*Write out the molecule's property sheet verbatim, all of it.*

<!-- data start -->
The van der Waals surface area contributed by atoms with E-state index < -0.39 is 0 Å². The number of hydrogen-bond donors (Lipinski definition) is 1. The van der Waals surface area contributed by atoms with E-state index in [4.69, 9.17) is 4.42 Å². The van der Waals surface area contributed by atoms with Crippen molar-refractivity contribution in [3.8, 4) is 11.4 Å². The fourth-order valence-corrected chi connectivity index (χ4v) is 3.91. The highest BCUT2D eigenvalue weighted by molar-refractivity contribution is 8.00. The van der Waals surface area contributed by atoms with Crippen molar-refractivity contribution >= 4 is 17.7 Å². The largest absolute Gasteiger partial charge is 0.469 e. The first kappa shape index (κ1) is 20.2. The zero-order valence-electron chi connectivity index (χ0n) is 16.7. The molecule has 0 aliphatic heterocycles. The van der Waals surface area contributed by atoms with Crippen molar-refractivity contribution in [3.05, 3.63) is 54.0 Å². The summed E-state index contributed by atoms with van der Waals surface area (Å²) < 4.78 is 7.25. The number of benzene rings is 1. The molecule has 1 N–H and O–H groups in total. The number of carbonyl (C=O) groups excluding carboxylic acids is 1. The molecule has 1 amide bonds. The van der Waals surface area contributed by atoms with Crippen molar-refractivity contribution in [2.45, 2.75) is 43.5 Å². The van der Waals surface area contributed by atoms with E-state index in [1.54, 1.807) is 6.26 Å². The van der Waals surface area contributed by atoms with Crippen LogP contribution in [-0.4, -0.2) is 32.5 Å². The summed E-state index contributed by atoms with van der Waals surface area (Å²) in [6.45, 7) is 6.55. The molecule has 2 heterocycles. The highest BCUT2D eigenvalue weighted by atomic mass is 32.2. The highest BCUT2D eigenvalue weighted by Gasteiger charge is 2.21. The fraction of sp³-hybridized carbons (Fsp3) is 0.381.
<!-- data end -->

The van der Waals surface area contributed by atoms with E-state index < -0.39 is 0 Å². The number of hydrogen-bond donors (Lipinski definition) is 1. The van der Waals surface area contributed by atoms with E-state index in [4.69, 9.17) is 4.42 Å². The van der Waals surface area contributed by atoms with Crippen molar-refractivity contribution in [3.8, 4) is 11.4 Å². The fourth-order valence-corrected chi connectivity index (χ4v) is 3.91. The highest BCUT2D eigenvalue weighted by molar-refractivity contribution is 8.00. The van der Waals surface area contributed by atoms with Crippen molar-refractivity contribution >= 4 is 17.7 Å². The largest absolute Gasteiger partial charge is 0.469 e. The first kappa shape index (κ1) is 20.2. The zero-order valence-electron chi connectivity index (χ0n) is 16.7. The molecule has 0 aliphatic heterocycles. The van der Waals surface area contributed by atoms with Crippen molar-refractivity contribution in [3.05, 3.63) is 54.0 Å². The summed E-state index contributed by atoms with van der Waals surface area (Å²) < 4.78 is 7.25. The number of benzene rings is 1. The molecule has 1 N–H and O–H groups in total. The number of carbonyl (C=O) groups excluding carboxylic acids is 1. The molecule has 1 amide bonds. The van der Waals surface area contributed by atoms with Crippen molar-refractivity contribution in [2.45, 2.75) is 43.5 Å². The van der Waals surface area contributed by atoms with E-state index in [1.54, 1.807) is 6.26 Å². The van der Waals surface area contributed by atoms with Crippen LogP contribution in [-0.4, -0.2) is 32.5 Å². The summed E-state index contributed by atoms with van der Waals surface area (Å²) in [6.45, 7) is 6.55. The molecule has 2 heterocycles. The highest BCUT2D eigenvalue weighted by atomic mass is 32.2. The highest BCUT2D eigenvalue weighted by Gasteiger charge is 2.21. The fraction of sp³-hybridized carbons (Fsp3) is 0.381.